Song of Mexico


59m 1945

Film Details

Also Known As
Cancion de Mexico
Release Date
Dec 28, 1945
Premiere Information
Los Angeles opening: 6 Nov 1945
Production Company
Republic Pictures Corp.
Distribution Company
Republic Pictures Corp.
Country
United States
Location
Mexico City,Mexico; Mexico

Technical Specs

Duration
59m
Sound
Mono
Color
Black and White
Theatrical Aspect Ratio
1.37 : 1
Film Length
5,152ft (6 reels)

Synopsis

Actress Carol Adams retires from the theater when she becomes engaged to businessman Gregory Davis, but is increasingly frustrated by Greg's unwavering devotion to his business. Tired of being ignored, Carol leaves her engagement ring with Greg's secretary, Sarah Anderson, and flies to Mexico City to repair her broken heart and visit her friends, Anita and Arturo Martinez. On the plane, Carol meets Ramon Carranza, a handsome singer and movie star who is wildly popular in Mexico. Anita and Arturo, who are friends with Ramon, invite him to accompany them on their tour of Mexico, which they hope will take Carol's mind off her disappointing romance with Greg. Carol is at first annoyed by Ramon's flirtatiousness, but eventually is charmed by his sweet and lighthearted nature. Meanwhile, back in New York, Greg is anxious about Carol's disappearance, and when Sarah tells him that Carol left because of his neglect, he decides to follow her to Mexico City and win her back. While Carol is visiting many interesting and historical sites with her friends, Greg travels by train to Mexico. During his journey he meets sophisticated American divorcée Eve Parker, whose own marriage broke up due to the neglectful ways of her businessman husband. Eve accompanies Greg to a concert attended by Carol and her friends, and at dinner afterward, acts as if she and Greg are romantically involved when Greg reacts jealously to Ramon's attentions to Carol. Back at their hotel, Eve pursuades Greg to learn to rumba and speak Spanish to help him appear more attractive to Carol. Greg takes to his lessons so well that Carol is soon amazed by his new, carefree and relaxed demeanor, and Eve also begins to fall in love with him. As the group travels through Cuernavaca and Taxco on their way to Acapulco, however, Eve realizes that Greg still loves Carol, and begins to flirt with Ramon so that Greg will have more time alone with Carol. Carol begins to worry about Greg's business, as he has secretly told Sarah to send him a series of increasingly urgent telegrams, which he then pretends to ignore in order to devote himself to Carol. Carol is also still jealous of Eve, but finally, while the band of travelers are enjoying the beauties of Acapulco, she reconciles with Greg after he receives an "urgent" phone call from Sarah, who tells Carol that Greg has lost many important contracts due to his absence. Carol begs Greg to return to New York with her, and the reformed businessman takes her in his arms and informs her that his firm is running smoothly, and that he concocted the ruse to win her back. Greg, who has purchased a vacation home in Acapulco, promises Carol that he will balance business with pleasure from now on, and the happy couple wave to Ramon and Eve, who have also reached a romantic conclusion.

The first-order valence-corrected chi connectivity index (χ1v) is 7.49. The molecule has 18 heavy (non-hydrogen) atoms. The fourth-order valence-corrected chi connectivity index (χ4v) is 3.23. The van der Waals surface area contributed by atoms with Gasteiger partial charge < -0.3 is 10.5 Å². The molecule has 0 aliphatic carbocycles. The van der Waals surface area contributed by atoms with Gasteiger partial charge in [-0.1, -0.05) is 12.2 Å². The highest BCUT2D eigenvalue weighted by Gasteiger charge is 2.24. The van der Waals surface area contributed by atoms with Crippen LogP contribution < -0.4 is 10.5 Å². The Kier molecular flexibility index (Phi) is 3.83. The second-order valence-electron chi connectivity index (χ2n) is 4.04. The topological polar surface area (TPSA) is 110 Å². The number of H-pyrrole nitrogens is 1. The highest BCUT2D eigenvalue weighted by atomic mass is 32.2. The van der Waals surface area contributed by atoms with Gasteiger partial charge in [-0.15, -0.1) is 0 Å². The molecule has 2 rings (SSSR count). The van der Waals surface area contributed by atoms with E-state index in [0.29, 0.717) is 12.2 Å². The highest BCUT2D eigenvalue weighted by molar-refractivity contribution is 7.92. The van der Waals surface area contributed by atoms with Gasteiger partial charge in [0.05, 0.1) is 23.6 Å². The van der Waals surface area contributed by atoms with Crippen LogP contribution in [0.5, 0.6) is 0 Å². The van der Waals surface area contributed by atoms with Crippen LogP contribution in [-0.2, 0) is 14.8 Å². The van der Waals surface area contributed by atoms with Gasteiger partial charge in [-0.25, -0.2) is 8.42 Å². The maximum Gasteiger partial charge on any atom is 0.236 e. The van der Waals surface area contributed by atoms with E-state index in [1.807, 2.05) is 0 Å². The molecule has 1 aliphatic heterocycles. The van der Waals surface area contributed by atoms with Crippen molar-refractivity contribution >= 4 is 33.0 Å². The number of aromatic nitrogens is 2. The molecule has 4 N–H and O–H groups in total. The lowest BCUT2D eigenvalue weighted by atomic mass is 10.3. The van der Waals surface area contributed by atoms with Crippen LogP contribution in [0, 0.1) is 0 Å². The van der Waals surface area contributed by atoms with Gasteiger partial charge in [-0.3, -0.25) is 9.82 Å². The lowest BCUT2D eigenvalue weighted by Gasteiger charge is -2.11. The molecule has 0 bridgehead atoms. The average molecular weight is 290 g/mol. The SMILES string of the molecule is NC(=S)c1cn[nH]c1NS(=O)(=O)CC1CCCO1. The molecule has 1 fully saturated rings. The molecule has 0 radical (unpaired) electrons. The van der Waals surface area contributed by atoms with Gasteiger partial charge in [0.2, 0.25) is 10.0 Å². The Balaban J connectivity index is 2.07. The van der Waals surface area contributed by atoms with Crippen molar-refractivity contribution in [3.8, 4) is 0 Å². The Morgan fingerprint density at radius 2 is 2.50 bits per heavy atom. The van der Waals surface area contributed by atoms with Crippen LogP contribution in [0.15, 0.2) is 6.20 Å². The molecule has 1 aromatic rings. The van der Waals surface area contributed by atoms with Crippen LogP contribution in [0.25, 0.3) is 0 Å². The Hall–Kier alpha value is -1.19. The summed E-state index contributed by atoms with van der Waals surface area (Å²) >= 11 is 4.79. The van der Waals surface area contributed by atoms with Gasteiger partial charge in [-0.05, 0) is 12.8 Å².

Film Details

Also Known As
Cancion de Mexico
Release Date
Dec 28, 1945
Premiere Information
Los Angeles opening: 6 Nov 1945
Production Company
Republic Pictures Corp.
Distribution Company
Republic Pictures Corp.
Country
United States
Location
Mexico City,Mexico; Mexico

Technical Specs

Duration
59m
Sound
Mono
Color
Black and White
Theatrical Aspect Ratio
1.37 : 1
Film Length
5,152ft (6 reels)

Quotes

Trivia

Notes

This picture marked the feature-length directing and producing debut of James A. FitzPatrick, who previously had produced many short travelogues. Although a July 28, 1944 Hollywood Reporter news item announced that the film was to be the first in a five-picture series produced by FitzPatrick for Republic, to be shot in Mexico, FitzPatrick did not make any additional films in Mexico for the studio. The news item also stated that the picture would be shot in color, although the completed film is in black and white.
       Song of Mexico was shot simultaneously with a nine-reel Spanish-language version titled Cancion de Mexico. Released in Mexico City on June 30, 1946, Cancion de Mexico was copyrighted by Republic on September 28, 1945 (LP13522). A December 1944 Hollywood Reporter news item indicated that the picture was shot at the Churubusco Studios in Mexico City, but a modern, Mexican source states that the studio used was CLASA, also in Mexico City. Much background footage of Mexico was shot for the picture, using both American and Mexican crews. Entertainers appearing in the longer, Spanish-language version, who do not appear in the English version, include comedian Tin Tan and the singing group Trío Calaveras. Additional technical credits for Cancion de Mexico include Scr adpt Edmundo Santos and Sidney Fields; Production Manager Luis Sánchez Tello; and Assistant Director Winfield Sánchez.